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OPINION: Unfair to blame diggers

By Seamus Boyer
[email protected]

An eyewitness account of a Filipino fisherman’s death at Lake Onoke in yesterday’s Times-Age has stirred up an emotional response among the paper’s readers.
Some have even started to point the finger at those who dug a trench at the mouth of the lake, with one going as far as to blame the men for Bennie Hombrebueno’s death.
This isn’t fair at all.
Presumably it is not illegal to dig a trench, no matter how silly it may be.
And if they had known what was going to happen, they wouldn’t have done it.
A police investigation into the death is ongoing, but Senior Sergeant Mike Sutton said yesterday that at this stage, with the information police have, there is no criminal investigation.
That means all information will simply be given to the coroner to decide exactly what happened.
On top of this, according to the eyewitness Mr Hombrebueno appeared well aware that the trench was being dug, but chose to remain on the other side of the bar, fishing into the lake.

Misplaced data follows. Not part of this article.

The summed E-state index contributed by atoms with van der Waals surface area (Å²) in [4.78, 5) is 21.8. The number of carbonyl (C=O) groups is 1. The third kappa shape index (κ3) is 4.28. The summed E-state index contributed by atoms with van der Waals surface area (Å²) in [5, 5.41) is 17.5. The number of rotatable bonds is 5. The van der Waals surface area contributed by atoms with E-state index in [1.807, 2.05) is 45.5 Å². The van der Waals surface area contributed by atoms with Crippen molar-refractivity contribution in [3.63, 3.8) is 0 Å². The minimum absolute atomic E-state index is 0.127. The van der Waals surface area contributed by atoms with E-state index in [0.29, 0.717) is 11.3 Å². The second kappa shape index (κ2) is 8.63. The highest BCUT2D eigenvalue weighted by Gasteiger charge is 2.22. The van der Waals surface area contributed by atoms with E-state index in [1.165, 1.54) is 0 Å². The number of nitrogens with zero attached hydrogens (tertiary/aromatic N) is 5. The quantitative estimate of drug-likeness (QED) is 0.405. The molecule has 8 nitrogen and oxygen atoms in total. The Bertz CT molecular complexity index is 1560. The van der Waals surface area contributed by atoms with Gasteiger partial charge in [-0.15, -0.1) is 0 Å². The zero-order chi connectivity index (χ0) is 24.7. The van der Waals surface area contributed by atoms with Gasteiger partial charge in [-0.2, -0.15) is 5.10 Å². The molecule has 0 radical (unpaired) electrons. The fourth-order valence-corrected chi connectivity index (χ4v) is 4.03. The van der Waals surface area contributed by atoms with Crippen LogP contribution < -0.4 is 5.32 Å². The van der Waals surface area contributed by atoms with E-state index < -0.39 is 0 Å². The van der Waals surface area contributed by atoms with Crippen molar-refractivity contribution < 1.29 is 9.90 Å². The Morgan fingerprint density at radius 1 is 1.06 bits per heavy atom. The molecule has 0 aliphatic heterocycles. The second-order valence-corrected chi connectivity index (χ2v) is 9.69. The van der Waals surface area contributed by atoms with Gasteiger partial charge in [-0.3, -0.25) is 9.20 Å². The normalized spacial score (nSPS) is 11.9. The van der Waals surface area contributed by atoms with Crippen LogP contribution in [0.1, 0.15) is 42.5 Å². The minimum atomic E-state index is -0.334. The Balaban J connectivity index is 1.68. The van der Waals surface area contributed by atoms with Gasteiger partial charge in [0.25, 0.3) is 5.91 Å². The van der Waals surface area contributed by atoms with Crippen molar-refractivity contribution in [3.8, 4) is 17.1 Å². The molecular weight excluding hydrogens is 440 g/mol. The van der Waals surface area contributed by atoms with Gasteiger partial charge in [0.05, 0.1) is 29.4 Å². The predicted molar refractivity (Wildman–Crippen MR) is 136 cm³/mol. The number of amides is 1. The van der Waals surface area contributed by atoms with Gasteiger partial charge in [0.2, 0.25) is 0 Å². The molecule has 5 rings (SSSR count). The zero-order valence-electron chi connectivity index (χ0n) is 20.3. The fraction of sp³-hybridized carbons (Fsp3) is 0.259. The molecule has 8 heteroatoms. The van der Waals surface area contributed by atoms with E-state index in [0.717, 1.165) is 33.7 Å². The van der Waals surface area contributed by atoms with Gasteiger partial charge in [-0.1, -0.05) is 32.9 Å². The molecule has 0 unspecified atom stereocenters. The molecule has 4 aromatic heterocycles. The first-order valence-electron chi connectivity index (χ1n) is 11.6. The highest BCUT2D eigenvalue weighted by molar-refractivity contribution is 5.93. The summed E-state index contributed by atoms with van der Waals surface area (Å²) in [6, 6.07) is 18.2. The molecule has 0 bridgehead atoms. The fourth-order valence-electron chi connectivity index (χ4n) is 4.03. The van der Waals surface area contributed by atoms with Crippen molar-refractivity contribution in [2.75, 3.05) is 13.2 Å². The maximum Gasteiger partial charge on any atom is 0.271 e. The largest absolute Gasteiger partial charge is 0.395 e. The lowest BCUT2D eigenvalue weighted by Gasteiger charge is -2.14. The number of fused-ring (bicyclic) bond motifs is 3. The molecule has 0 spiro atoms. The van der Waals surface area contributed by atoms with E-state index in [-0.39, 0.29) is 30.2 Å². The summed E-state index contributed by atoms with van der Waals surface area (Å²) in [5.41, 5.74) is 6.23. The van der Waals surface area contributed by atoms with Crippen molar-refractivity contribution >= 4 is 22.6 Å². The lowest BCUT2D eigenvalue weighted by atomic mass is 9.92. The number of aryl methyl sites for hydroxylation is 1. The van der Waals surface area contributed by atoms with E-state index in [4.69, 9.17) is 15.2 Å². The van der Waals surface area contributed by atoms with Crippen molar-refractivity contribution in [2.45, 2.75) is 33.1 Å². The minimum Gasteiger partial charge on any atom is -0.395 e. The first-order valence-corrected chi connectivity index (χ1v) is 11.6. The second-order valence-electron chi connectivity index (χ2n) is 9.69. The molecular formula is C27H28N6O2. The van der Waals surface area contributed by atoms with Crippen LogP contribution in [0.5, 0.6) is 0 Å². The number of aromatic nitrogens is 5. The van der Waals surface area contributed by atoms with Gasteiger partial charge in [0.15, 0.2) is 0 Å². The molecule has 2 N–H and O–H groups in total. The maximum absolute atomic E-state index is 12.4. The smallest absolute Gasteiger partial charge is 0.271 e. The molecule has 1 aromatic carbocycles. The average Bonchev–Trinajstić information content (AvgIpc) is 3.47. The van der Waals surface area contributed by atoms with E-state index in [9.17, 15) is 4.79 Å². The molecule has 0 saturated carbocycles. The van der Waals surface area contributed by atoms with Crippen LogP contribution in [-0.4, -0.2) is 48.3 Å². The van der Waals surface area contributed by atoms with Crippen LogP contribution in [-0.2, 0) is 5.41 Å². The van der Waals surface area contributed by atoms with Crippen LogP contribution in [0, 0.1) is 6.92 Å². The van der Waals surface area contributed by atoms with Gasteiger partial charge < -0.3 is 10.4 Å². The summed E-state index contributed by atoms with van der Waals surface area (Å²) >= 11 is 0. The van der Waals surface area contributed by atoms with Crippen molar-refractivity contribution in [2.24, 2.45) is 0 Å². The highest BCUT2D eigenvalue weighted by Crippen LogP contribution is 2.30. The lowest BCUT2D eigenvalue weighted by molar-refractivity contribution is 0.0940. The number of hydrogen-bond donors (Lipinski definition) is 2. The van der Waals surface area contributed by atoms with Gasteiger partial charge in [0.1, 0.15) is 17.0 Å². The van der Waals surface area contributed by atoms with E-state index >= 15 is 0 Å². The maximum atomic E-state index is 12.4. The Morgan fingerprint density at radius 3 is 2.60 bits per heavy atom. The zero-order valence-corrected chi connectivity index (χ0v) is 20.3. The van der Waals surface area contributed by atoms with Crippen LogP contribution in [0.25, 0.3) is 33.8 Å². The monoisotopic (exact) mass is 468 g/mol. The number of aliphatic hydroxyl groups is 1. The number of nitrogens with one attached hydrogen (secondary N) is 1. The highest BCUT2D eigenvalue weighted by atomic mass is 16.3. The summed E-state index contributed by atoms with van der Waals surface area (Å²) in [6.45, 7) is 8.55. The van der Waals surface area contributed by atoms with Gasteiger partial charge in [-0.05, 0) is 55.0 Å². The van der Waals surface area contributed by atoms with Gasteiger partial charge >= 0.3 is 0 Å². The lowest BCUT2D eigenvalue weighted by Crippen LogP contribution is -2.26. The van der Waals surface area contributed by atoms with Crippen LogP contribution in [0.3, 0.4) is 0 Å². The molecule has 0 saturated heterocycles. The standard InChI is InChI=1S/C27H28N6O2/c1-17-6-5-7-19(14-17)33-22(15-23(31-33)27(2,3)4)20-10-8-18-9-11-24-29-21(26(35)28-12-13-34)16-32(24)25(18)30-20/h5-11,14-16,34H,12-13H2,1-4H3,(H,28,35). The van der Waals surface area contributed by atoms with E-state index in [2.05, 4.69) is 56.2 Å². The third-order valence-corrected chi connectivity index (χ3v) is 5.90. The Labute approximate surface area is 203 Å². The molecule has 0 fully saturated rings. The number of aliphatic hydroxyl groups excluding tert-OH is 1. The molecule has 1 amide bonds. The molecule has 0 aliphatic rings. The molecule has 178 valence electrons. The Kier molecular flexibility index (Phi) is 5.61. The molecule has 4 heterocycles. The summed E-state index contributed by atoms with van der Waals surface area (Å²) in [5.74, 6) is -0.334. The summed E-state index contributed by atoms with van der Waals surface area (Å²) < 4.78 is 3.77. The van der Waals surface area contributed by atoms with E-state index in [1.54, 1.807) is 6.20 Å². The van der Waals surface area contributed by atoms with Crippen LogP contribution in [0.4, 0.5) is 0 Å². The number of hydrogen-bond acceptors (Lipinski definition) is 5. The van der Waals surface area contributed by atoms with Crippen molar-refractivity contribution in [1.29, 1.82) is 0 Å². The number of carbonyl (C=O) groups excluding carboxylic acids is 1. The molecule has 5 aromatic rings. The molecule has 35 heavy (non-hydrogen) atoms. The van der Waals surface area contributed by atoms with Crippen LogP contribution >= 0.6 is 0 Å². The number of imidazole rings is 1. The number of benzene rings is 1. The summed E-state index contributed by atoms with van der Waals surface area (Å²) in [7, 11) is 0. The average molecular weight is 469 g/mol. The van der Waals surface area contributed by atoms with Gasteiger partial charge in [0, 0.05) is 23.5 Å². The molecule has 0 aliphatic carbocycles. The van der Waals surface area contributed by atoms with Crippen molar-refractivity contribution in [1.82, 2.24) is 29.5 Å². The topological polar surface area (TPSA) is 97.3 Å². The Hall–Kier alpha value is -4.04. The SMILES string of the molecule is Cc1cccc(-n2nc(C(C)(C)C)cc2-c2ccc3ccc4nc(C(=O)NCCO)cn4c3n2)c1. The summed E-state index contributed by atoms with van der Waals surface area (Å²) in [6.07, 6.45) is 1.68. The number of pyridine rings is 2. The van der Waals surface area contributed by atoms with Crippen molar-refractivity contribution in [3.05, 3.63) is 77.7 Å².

Whether anyone said anything to him, warning him to come back before they finished digging the channel, is unclear.
Looking back, it is so easy to see what could have been done to avoid the incident.
Mr Hombrebueno could have crossed back to the Lake Ferry side earlier, and failing that, he could have chosen not to attempt the channel crossing once the water was flowing through it.
A boat could have been organised to pick him up.
And that is why the death is such a tragedy — it could so easily have been avoided.
Many comments on Facebook also point out that it should have been obvious that it was too dangerous to attempt to cross the mouth of the lake.
Once again this isn’t fair.
If you’ve fished there before, you know that the banks can quickly give way, and it can be hard to keep your balance on the stones.
But given Mr Hombrebueno had only been in the country since May last year, it’s possible he didn’t know how treacherous it could be.
Eventually a coroner will rule on cause of death, after examining all the information supplied by the police.
Then we’ll know exactly what happened, and what we can learn from this.


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